New research published in April looking at data from Israel, which schools opened and closed several times during the outbreak, further clarified the question of whether children are involved in the spread of the coronavirus in communities. They found that younger students (up to 9 years of age) had very low transmission rates.
“Our results suggest that children aged 0 to 9 do not have a SARS-CoV-2 infection rate during the time of enrollment, and it may be assumed that they do not play a role in the COVID-19 epidemic. During this period, ”the researchers wrote.
However, they cannot confirm that the same is true for adolescents and suggest: “Returning to a school for youth aged 10 to 19 is safer only if the epidemic is under control and after. Steps are being taken to reduce the spread in schools. ”
5. The COVID-19 vaccine does not increase the risk of facial paralysis.
In a preliminary clinical trial for Pfizer and Modernna vaccines, a number of participants developed Bell’s palsy, a condition that causes sudden weakness on the half of the face that often responds. Against viral infections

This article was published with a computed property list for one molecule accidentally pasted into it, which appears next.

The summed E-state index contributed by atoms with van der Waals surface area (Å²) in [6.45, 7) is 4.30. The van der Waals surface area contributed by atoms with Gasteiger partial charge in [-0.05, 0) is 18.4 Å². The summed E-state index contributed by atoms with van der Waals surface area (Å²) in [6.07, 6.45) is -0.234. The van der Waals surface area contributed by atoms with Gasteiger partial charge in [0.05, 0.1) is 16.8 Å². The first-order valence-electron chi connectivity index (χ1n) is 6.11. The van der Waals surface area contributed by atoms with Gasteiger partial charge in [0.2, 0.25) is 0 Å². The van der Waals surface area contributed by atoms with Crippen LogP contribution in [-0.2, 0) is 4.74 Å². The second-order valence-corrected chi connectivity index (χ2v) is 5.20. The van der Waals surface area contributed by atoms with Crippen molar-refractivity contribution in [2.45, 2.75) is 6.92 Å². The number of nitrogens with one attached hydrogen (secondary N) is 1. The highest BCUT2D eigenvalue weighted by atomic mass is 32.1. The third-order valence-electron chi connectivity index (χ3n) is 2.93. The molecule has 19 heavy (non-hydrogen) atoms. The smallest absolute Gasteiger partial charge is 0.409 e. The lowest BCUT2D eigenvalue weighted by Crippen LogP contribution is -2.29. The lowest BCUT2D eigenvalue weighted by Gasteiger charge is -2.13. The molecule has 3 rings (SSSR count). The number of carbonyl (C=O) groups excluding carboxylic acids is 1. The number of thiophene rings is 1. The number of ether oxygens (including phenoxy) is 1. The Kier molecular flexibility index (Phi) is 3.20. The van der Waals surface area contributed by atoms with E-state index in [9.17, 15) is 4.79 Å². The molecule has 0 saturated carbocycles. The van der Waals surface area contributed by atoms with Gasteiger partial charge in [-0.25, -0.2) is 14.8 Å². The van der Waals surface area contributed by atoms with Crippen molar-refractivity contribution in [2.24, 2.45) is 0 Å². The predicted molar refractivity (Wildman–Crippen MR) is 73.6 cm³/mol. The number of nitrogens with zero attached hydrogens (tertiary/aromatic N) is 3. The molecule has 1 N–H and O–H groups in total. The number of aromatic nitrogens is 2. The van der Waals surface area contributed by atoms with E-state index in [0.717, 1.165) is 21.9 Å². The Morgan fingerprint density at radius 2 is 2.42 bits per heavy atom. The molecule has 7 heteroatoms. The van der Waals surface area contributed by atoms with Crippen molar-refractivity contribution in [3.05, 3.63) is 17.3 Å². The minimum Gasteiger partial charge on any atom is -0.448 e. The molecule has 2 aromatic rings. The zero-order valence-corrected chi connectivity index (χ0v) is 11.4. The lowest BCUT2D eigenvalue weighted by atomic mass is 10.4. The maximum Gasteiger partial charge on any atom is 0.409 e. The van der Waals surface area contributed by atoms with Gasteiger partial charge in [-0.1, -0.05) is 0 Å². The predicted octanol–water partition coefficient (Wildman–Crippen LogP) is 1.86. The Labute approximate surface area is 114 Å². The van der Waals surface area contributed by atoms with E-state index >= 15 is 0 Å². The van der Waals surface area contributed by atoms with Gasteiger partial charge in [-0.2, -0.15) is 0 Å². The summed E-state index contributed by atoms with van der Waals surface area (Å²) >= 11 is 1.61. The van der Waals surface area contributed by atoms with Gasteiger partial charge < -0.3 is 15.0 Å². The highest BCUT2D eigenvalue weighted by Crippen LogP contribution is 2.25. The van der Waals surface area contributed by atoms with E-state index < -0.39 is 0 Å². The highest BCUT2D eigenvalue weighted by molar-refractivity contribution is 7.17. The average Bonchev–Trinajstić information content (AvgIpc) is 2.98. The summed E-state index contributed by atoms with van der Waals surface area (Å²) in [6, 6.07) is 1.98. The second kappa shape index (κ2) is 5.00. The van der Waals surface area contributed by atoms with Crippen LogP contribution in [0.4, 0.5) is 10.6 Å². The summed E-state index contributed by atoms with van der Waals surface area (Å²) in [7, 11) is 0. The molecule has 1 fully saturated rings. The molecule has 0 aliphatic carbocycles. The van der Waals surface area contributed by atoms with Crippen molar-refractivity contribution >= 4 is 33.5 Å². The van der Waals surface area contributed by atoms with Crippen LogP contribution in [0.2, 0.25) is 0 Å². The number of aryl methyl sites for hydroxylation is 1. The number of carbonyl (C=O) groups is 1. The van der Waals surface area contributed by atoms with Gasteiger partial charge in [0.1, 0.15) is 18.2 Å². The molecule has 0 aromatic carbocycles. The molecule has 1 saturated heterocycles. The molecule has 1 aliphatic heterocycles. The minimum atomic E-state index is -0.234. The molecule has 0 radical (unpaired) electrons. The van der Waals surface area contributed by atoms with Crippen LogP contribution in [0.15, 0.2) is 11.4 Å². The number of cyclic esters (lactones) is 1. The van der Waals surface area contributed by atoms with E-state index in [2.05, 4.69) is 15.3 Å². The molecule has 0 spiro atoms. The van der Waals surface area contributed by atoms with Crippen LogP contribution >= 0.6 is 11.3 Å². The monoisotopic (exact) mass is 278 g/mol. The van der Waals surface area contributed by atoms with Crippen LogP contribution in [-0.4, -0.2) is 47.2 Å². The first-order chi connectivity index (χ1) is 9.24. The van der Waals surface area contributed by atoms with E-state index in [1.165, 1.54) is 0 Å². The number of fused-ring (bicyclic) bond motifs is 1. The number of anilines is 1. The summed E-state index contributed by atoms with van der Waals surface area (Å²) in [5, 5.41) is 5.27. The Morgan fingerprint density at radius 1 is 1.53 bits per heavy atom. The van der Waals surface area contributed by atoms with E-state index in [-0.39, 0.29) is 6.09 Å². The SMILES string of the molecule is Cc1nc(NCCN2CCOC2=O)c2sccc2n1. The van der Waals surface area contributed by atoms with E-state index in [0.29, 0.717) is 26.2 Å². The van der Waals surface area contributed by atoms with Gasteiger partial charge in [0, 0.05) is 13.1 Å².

As a result, the FDA has monitored those who received those vaccines for possible paralysis since last winter, while emphasizing all the time that Bell’s palsy was not considered a side effect of the vaccine.
New research, published in April, supports the claims, finding no signs that the COVID-19 vaccine should increase the risk of facial paralysis or related events. Researchers analyzed more than 133,000 vaccine adverse reactions reported to the World Health Organization and found that less than 1% were associated with facial paralysis.
They noted that this was in line with the same reports associated with other viral vaccines as those who received influenza vaccination.
“Risk,” the researchers wrote in JAMA Internal Medicine, “likely to be very low, as with other viral vaccines.”
Experts are still learning about COVID-19, information on the matter is known or available in publications. But the hints can change as scientists discover more about the virus. Please check the Centers for Disease Control and Prevention for the latest advice.